So I’ve been spending a little bit of my on-the-go free time with Erick Garayblas’ latest masterpiece .. the sequel to his smash hit, Streetfood Tycoon. Presenting: Streetfood Tycoon World Tour. In a nutshell, World Tour reflects Erick’s brilliance by taking what was awesome about the first game and topping it (pun intended!) with a juggling act behind the counter.
It was really great catching up with Erick Garayblas (@egarayblas)
** Ed’s note: Not mentioned in the written interview is how Erick was able to have his ‘kwek-kweks’ in many baskets. He noted how he’s shifted from an ad-driven business model (free to play but ad supported) which earned him a ton of money a month into in-app purchases which, although earns less, is more stable as the latter relies on Google’s Adsense platform which can be subject to a lot of technicalities.
1. How did Streetfood Tycoon come to be? What’s your thought process in designing a game?
Streetfood Tycoon came from my penchant for playing simulation and business-related games. I’m a huge fan of Lemonade Tycoon and Sim Tower. I “borrowed” a few mechanics from these two games and presented them in my own unique way w/in the game. I normally don’t follow a “thought process”, I just browse through my list of ideas (which come from dreams, reading books/comics, playing “other” games and talking to friends), try to mix them up, create a prototype and see how it goes from there. A lot of prototypes get shelved while the good ones become full blown games.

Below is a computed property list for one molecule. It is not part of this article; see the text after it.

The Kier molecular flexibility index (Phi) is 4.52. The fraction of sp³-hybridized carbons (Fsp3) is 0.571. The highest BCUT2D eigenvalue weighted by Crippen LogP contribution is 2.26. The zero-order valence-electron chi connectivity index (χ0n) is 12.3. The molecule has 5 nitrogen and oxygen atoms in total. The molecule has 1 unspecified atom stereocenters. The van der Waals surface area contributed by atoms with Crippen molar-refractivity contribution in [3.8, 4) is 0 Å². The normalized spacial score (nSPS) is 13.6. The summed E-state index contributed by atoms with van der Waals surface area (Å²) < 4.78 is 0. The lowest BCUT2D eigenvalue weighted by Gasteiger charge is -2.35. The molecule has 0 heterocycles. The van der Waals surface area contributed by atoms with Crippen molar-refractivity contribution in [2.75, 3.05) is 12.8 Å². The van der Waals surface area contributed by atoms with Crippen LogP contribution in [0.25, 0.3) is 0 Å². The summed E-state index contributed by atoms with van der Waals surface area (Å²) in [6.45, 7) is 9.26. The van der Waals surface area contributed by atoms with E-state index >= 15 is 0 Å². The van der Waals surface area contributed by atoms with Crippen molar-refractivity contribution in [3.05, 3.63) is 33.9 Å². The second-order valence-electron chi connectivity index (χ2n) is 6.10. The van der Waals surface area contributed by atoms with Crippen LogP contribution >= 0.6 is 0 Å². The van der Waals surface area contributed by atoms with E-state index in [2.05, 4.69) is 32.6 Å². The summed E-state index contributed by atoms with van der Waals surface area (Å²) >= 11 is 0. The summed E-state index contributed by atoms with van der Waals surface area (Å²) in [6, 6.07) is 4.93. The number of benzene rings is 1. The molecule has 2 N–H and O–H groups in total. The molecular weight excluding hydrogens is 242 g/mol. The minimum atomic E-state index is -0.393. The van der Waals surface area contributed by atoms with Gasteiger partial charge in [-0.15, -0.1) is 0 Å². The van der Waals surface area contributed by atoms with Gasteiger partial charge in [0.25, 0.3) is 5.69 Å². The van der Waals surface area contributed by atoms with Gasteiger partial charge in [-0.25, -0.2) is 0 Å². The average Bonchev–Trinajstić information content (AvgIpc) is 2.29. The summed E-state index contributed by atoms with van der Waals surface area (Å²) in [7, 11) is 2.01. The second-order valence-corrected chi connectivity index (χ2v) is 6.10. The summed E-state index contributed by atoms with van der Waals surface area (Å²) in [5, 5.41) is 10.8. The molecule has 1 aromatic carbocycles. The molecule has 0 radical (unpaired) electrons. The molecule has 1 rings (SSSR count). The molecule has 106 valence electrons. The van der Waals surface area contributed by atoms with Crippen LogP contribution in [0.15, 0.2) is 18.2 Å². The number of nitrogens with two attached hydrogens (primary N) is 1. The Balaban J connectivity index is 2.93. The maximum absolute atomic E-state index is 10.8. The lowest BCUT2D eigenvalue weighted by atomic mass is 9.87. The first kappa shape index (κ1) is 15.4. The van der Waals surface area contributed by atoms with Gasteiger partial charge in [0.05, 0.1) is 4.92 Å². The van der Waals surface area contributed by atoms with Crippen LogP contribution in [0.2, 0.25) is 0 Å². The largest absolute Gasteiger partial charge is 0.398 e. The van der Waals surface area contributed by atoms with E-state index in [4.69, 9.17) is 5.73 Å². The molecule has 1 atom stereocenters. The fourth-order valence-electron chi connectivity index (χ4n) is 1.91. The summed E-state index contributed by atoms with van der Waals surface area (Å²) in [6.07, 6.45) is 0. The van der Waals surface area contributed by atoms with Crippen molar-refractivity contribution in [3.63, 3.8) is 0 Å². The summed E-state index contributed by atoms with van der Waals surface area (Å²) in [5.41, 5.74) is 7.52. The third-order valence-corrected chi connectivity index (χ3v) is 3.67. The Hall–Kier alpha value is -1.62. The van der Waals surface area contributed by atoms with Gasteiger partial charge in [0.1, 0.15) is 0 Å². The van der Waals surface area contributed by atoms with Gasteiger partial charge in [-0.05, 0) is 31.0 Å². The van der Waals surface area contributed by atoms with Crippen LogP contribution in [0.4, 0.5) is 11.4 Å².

I’ve known Erick Garayblas since my “way back” days in the old MaPalad.org and Pinoy Windows Mobile forum groups. Back then, he was already rocking the mobile gaming scene with hits like Traffic Jam and the highly addicting Tower Mogul that ran on both the Palm OS and Windows Mobile, the top two “advanced” mobile platforms at that time.
Just yesterday, Erick released another home-grown game for iOS under his new development house, Kuyi Mobile. Streetfood Tycoon is a strangely addicting “Jolly Jeep” simulator where you have to fulfill orders from walk-in customers by combining ingredients in the right order. Other than the time limit given to complete each order, you have to deal with restocking your ingredients, upgrading your facilities and buying better ingredients.